So without further ado, the following is my first You Tube video on the topic of completing your financial affidavit.
Thank you to Jeremy Collins at Ellipsis Entertainment for being easy to work with and producing a great product.
Second parent adoption, also referred to as co-parent adoption or stepparent adoption, is the process where two parents, one who is a legal parent and one who is a legal stranger, create a permanent and legal relationship between the child and both parents. The American Academy of Pediatrics, which supports same-sex second parent adoption, and explains these reasons for insuring both parents have legal rights:
Children deserve to know that their relationships with both of their parents are stable and legally recognized. This applies to all children, whether their parents are of the same or opposite sex.
When two adults participate in parenting a child, they and the child deserve the serenity that comes with legal recognition.
Denying legal parent status through adoption to co-parents or second parents prevents these children from enjoying the psychologic and legal security that comes from having two willing, capable, and loving parents.
New Hampshire has allowed second parent adoption for same-sex couples since 2007, where previously only opposite sex spouses or single persons could adopt. This change came about with the recognition in New Hampshire of civil unions in January 2008, and eventually same-sex marriage in January 2010. Some hospitals in New Hampshire will list a married same-sex couple as co-parents on the birth certificate of their child.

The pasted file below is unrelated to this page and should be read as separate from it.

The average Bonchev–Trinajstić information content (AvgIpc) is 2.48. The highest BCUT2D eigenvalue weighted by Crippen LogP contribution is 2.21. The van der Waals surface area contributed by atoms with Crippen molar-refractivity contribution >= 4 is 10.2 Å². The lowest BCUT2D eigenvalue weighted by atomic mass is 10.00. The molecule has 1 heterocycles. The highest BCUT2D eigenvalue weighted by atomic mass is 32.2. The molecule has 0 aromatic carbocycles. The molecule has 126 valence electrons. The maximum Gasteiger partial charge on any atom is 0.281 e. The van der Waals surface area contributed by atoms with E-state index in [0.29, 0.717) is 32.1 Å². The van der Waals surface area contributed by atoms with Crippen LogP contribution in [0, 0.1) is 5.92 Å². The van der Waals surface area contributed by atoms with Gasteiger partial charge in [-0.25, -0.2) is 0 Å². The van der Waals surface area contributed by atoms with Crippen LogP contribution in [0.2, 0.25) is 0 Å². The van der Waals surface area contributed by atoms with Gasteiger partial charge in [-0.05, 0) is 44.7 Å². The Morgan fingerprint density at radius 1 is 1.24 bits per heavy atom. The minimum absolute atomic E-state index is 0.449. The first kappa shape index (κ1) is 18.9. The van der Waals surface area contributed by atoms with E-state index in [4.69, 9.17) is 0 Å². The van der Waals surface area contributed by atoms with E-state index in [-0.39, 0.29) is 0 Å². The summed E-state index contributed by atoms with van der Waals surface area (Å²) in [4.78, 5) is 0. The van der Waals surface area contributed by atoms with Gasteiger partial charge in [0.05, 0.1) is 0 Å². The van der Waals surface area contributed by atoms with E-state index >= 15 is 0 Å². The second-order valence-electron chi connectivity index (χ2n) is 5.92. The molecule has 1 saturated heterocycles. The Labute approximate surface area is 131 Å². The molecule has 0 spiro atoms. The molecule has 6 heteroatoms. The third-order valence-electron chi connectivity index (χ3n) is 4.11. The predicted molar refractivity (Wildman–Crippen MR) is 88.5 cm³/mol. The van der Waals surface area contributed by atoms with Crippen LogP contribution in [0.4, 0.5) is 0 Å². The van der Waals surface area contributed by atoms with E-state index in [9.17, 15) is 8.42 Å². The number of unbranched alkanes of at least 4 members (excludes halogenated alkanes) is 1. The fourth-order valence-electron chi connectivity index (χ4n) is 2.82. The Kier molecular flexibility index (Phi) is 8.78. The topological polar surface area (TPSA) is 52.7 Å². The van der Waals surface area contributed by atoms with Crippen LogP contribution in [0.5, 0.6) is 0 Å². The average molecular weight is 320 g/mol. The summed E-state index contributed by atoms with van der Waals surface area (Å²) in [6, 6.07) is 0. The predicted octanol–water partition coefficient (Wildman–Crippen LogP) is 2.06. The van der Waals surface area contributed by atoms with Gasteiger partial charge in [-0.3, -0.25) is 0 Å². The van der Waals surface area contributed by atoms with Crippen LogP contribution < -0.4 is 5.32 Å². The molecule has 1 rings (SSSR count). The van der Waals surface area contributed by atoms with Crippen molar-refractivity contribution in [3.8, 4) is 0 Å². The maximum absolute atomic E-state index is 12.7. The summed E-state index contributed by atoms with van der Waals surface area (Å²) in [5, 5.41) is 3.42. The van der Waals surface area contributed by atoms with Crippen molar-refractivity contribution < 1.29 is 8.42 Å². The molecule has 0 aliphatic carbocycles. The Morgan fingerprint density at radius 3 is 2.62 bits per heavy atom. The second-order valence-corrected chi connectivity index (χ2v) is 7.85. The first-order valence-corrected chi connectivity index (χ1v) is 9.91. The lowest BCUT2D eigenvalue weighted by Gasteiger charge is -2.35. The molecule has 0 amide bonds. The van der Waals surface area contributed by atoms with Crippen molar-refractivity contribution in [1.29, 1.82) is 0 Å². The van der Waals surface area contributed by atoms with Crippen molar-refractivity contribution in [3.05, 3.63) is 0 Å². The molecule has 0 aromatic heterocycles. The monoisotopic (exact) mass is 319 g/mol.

However, even with both parents listed on the birth certificate, it is still important to seek a second parent adoption. Marriage entitles a non-biological parent to a presumption of parenthood, but that presumption is rebuttable. In other words, parenthood could be contested, and without solidifying parental rights and responsibilities with an adoption, the non-biological parent is vulnerable. Second, most other states do not recognize same-sex marriage, and legal parenthood gained by marriage for a same-sex partner may not be acknowledged in a different state. Adoption creates a binding court decree that is recognized by all states, whether passing through or moving to.
The second parent adoption will protect the child's right to inheritance, health insurance, social security benefits and child support. The adoptive parent will have enforceable rights of custody and visitation, and parental rights and responsibilities in the event the biological parent passes away, regardless of the jurisdiction the family resides in. Additionally, when an emergency medical decision needs to be made for the child, the adoptive parent will have the ability to make the decision.
- Adoption Questions & Answers, GLAD
- Second Parent Adoptions in Massachusetts, GLAD
- Co-Parent Adoption: A Guide for Same-Sex Couples in Massachusetts, GLBT Law Blog
New Hampshire’s “best interests” statute lists out several factors that the court should use to determine best interests. Many of the factors are little wordy, and as a whole the statute misses some of the very basic issues that must be considered when creating a parenting plan that is in the child’s best interest.